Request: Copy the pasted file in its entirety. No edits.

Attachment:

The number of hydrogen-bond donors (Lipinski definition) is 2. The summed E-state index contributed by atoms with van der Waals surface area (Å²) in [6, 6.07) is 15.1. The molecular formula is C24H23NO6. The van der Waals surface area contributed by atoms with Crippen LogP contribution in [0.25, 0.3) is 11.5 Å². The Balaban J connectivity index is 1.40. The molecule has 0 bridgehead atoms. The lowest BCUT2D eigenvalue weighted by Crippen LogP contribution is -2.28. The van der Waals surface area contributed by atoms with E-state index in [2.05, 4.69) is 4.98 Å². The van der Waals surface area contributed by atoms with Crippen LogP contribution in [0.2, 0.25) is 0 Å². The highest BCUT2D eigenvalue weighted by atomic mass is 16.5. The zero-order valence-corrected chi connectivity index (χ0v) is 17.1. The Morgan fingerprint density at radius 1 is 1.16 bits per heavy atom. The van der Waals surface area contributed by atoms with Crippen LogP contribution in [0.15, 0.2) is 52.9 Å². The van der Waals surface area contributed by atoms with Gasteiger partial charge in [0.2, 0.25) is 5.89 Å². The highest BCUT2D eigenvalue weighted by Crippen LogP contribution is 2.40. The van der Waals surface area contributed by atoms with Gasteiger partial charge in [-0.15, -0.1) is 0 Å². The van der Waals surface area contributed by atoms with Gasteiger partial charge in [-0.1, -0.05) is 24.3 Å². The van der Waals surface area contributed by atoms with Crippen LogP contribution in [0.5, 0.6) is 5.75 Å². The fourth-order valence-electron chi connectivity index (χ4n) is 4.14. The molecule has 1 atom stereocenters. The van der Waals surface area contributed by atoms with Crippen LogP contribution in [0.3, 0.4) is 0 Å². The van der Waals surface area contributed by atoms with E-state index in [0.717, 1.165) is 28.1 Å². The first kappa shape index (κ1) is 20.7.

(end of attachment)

The number of hydrogen-bond donors (Lipinski definition) is 2. The summed E-state index contributed by atoms with van der Waals surface area (Å²) in [6, 6.07) is 15.1. The molecular formula is C24H23NO6. The van der Waals surface area contributed by atoms with Crippen LogP contribution in [0.25, 0.3) is 11.5 Å². The Balaban J connectivity index is 1.40. The molecule has 0 bridgehead atoms. The lowest BCUT2D eigenvalue weighted by Crippen LogP contribution is -2.28. The van der Waals surface area contributed by atoms with E-state index in [2.05, 4.69) is 4.98 Å². The van der Waals surface area contributed by atoms with Crippen LogP contribution in [0.2, 0.25) is 0 Å². The highest BCUT2D eigenvalue weighted by atomic mass is 16.5. The zero-order valence-corrected chi connectivity index (χ0v) is 17.1. The Morgan fingerprint density at radius 1 is 1.16 bits per heavy atom. The van der Waals surface area contributed by atoms with Crippen LogP contribution in [0.15, 0.2) is 52.9 Å². The van der Waals surface area contributed by atoms with Gasteiger partial charge in [0.2, 0.25) is 5.89 Å². The highest BCUT2D eigenvalue weighted by Crippen LogP contribution is 2.40. The van der Waals surface area contributed by atoms with Gasteiger partial charge in [-0.15, -0.1) is 0 Å². The van der Waals surface area contributed by atoms with Gasteiger partial charge in [-0.1, -0.05) is 24.3 Å². The van der Waals surface area contributed by atoms with Crippen LogP contribution in [0.5, 0.6) is 5.75 Å². The fourth-order valence-electron chi connectivity index (χ4n) is 4.14. The molecule has 1 atom stereocenters. The van der Waals surface area contributed by atoms with Crippen LogP contribution in [0.3, 0.4) is 0 Å². The van der Waals surface area contributed by atoms with E-state index in [0.717, 1.165) is 28.1 Å². The first kappa shape index (κ1) is 20.7.